What’s in Season in May? Planting and Produce this Month

While we say goodbye to the last of the spring blossom, May doesn’t disappoint in the garden. There’s both plenty of new growth ahead of the summer and seasonal showstoppers to look forward to, such as peonies, wisteria and alliums. Gardeners will be spending time tending to their seedlings, planting on young tomato plants and more. It’s also time to sow cucumber, courgette, broccoli, carrot, squash and beetroot seeds.


What Produce is in Season in May?

In terms of seasonal eating in May, we can look forward to the crisp, fresh flavours of artichokes and asparagus, plus spring onions, watercress and new potatoes. Rhubarb season is also in full swing this month, growing quickly and in abundance.

Infographic -what's in season in May in the UK
Rhubarb in season

Seasonal spotlight: rhubarb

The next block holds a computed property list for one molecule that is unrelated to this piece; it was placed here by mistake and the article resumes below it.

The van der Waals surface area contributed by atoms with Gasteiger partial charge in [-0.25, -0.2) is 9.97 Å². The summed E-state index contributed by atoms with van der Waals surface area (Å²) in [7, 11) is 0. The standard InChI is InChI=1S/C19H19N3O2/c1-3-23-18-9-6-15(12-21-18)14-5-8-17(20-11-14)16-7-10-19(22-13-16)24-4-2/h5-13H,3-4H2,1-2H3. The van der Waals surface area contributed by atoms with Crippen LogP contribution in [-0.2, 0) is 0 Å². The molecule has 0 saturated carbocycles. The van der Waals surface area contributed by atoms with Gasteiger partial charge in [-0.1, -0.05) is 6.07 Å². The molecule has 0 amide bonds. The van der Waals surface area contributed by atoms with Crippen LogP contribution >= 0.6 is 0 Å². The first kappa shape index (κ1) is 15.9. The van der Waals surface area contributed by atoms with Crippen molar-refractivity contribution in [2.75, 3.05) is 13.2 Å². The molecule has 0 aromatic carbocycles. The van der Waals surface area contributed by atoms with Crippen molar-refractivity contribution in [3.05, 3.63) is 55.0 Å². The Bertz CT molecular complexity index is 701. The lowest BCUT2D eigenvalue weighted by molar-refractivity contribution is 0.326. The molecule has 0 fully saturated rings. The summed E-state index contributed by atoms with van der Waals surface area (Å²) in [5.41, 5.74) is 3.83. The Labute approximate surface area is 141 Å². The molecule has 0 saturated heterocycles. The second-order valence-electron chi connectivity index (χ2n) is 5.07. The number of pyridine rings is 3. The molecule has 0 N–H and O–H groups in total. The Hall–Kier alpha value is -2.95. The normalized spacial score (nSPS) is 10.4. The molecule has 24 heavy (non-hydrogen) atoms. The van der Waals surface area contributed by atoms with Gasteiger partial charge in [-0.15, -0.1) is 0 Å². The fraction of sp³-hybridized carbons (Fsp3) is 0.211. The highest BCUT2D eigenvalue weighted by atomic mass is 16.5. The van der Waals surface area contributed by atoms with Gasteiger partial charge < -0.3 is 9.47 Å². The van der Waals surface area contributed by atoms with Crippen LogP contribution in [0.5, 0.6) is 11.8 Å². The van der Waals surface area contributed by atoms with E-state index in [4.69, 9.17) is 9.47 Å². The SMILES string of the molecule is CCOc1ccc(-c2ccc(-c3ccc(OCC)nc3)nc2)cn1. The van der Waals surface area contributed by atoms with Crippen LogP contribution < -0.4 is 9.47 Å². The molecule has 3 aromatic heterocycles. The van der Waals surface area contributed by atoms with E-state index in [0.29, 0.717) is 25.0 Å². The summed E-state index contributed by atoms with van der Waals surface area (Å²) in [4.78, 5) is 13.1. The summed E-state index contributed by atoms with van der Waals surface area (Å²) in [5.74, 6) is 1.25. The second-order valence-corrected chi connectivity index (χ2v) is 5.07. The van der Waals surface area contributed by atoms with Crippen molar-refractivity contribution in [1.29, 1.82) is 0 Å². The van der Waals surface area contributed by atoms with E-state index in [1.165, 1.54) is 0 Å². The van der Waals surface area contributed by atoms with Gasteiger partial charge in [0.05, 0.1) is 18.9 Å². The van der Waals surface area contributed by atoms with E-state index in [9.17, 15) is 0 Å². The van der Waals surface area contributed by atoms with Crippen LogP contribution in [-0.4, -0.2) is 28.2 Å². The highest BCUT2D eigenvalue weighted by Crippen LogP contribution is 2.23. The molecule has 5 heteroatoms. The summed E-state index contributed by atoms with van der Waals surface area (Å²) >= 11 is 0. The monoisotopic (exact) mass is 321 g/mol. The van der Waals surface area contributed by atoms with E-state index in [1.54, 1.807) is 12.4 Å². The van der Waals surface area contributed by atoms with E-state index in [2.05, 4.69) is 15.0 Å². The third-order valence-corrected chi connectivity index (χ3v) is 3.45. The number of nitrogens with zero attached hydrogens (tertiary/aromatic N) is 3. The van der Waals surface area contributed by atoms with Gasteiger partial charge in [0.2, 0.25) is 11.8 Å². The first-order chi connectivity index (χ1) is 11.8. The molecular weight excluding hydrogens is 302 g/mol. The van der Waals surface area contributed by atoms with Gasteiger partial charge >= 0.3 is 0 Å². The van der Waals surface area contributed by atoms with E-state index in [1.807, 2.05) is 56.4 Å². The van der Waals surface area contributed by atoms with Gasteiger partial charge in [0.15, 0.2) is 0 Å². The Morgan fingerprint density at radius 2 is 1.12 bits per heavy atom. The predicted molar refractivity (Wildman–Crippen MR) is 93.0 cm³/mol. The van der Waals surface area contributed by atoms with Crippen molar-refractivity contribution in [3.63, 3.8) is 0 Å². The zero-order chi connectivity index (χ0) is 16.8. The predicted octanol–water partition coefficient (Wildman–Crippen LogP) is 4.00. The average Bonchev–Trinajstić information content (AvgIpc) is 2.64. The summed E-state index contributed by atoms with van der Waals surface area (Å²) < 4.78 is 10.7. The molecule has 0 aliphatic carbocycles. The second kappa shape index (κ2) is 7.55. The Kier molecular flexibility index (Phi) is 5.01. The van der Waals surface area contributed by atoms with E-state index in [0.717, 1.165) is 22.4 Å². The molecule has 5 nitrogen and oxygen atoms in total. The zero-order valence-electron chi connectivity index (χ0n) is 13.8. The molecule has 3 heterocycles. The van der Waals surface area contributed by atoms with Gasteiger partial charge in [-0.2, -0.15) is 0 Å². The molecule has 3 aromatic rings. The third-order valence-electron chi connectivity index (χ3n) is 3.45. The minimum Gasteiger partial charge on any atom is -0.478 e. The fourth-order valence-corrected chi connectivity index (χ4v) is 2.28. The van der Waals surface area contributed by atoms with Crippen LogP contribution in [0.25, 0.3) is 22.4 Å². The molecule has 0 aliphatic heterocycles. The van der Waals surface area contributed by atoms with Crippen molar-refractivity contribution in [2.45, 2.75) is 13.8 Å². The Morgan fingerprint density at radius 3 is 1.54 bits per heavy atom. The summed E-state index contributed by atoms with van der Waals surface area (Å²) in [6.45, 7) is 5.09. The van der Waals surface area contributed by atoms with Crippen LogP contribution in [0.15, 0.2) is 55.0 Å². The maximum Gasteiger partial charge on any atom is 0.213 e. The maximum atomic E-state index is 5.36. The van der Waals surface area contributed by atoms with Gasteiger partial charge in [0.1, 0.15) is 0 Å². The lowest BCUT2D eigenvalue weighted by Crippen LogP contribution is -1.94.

Forced rhubarb (grown in the dark under pots) arrives early in the year, while maincrop rhubarb, which is grown outdoors, is in abundance by May. The thick green or redish stalks are a seasonal treat, but avoid the large leaves which are poisonous.

Rhubarb is particularly tart and is best enjoyed stewed with sugar. It’s delicious with yoghurt on breakfast granola, pairs well with ginger, and is a great base for many desserts.

Our favourite seasonal rhubarb recipes? Rhubarb and custard crème brûlée and rhubarb and mint mojitos.

Rhubarb mojitos cocktails

You can easily stew rhubarb with a couple of tablespoons of water or orange juice and enough sugar depending on the quantity of rhubarb stalks – usually around a third/quarter of the amount of rhubarb. Bring the sugar, water (or orange juice) and chopped rhubarb to the boil and then allow to simmer on a medium heat until completely softened (around ten minutes).

For syrup (delicious in cocktails), strain the mixture through a sieve.

For more inspiration around slow living with the seasons, read our guides to slow gardening and slow food.

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